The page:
There are bigger fears than weaving woes. We face them every day in our families and in our communities, and in our private musings. Fear is a tyrant that holds us with threats and demands. Fear is the language of the pessimist within. Prayer opens us up to freedom from fear. We need clear instructions that give us confidence to face whatever comes. When we pray to the Lord regarding the things we are fearful about, he hears and answers. And he frees us from our fears.

May you rise above your fears.

Happy loom dressing,


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Quality Rag Rugs

Does this color enhance or detract? Is there enough contrast between background and pattern? Is five centimeters of plain weave between pattern sections too long, or too short? I ask myself questions as I weave a new design. I consider all the technical aspects, as well. Warp tension, treadling finesse, and shuttle shuffling. Attention to detail matters.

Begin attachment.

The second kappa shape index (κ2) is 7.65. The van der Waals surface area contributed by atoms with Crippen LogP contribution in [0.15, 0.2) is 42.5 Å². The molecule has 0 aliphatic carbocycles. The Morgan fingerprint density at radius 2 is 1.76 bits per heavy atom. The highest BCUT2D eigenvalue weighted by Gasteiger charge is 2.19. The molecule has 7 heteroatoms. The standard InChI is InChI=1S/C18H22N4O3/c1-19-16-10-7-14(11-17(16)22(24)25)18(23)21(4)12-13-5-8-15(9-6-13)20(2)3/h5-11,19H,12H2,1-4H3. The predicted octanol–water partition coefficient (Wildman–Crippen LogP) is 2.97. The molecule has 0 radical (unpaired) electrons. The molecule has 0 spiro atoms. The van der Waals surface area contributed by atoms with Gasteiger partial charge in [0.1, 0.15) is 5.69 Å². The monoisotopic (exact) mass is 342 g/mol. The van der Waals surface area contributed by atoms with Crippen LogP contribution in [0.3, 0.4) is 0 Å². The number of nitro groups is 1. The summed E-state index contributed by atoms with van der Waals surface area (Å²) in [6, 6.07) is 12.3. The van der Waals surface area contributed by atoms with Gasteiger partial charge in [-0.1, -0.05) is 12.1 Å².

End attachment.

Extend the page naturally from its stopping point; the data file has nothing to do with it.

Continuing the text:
Rosepath rag rug on the loom. Karen Isenhower

Design elements are planned before weaving, and then adjusted as weaving progresses on the loom.

Details begin in the planning stage with design, choice of materials, and colors. While weaving rosepath rag rugs, consistency counts. I aim for a consistently firm beat and good, tight selvedges. All of these elements contribute to quality. And as I grow in my weaving skills, overall quality improves.

Rosepath rag rugs require extra attention at the selvedges.